Lori Burrows honoured with MUFA Award for Outstanding Service

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The McMaster University Faculty Association (MUFA) presented Lori Burrows, member of the Michael G. DeGroote Institute for Infectious Disease Research and a professor and associate chair of biochemistry and biomedical sciences with a MUFA Award for Outstanding Service at the Association’s Annual General Meeting yesterday.

The award is given annually to a nominated candidate who has affected the University, enhanced its reputation, provided excellent service and demonstrated innovation.

Burrows was recognized by the award committee for her extensive service as McMaster’s Canadian Institutes of Health Research (CIHR) University Delegate since 2012, her service to CIHR as a grant application reviewer and panel chair and her social media engagement with researchers across the globe.

The University Delegate (UD) Network was created by CIHR in 2001 to facilitate better communication between the agency and the health research community.

“Throughout the past five years as a UD I have tried – through email, Twitter, and by holding information sessions – to keep researchers at McMaster and increasingly, other universities and hospital research institutes across Canada, aware of the latest developments,” said Burrows.

“CIHR is currently undergoing significant changes and it has been very important to keep the community up to date on the changes, as many of us depend on CIHR funding to run our research programs,” added Burrows.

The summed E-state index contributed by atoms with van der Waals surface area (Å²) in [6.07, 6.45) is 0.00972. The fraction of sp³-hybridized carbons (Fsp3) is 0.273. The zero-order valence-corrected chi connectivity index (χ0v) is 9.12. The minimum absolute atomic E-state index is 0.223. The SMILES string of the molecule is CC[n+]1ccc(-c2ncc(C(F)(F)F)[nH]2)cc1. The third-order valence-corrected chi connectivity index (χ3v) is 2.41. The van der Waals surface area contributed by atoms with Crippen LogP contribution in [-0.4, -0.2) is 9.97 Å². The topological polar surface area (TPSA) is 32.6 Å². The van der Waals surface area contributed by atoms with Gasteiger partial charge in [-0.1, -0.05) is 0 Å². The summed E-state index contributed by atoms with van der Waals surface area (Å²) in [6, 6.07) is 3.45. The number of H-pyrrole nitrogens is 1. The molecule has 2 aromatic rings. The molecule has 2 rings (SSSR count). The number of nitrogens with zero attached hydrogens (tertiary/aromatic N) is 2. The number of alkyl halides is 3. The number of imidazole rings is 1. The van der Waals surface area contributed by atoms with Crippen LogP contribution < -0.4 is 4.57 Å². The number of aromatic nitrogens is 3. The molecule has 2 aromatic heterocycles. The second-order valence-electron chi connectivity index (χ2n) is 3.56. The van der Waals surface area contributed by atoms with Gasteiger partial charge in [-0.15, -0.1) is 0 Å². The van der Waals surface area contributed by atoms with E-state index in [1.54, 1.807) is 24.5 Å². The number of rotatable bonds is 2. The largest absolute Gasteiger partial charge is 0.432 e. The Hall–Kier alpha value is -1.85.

Burrows is a passionate social media advocate. In addition to sharing important CIHR news on Twitter, she tweets frequently about a variety of topics that range from the latest infectious disease research publications to celebrating achievements of students within her lab.

“Social media is an important tool to raise awareness and to provide a rapid way to disseminate information to a broad audience. Because it is a public forum it reaches all types of audiences – from other scientists, to policy and decision makers as well as the public – it has a broader reach than typical scientific communication channels,” explained Burrows. “There is a lot of misinformation floating around, so it provides a place for public debate to debunk ‘alternative facts.’”

Burrows was nominated for the award by friend and McMaster colleague, Debra Sloboda, associate professor of biochemistry and biomedical sciences.

“Not only is Lori an extremely productive scientist with a world-class laboratory, but she always makes time to discuss, brainstorm, mentor and assist faculty members with their research questions and grant applications, said Sloboda. “This is particularly helpful to new faculty members who may not be familiar with the nuances of grant writing and often obscure application details.”

This is the second significant accolade for Burrows this year. This past February she was one of 73 fellows worldwide elected to the American Academy of Microbiology.

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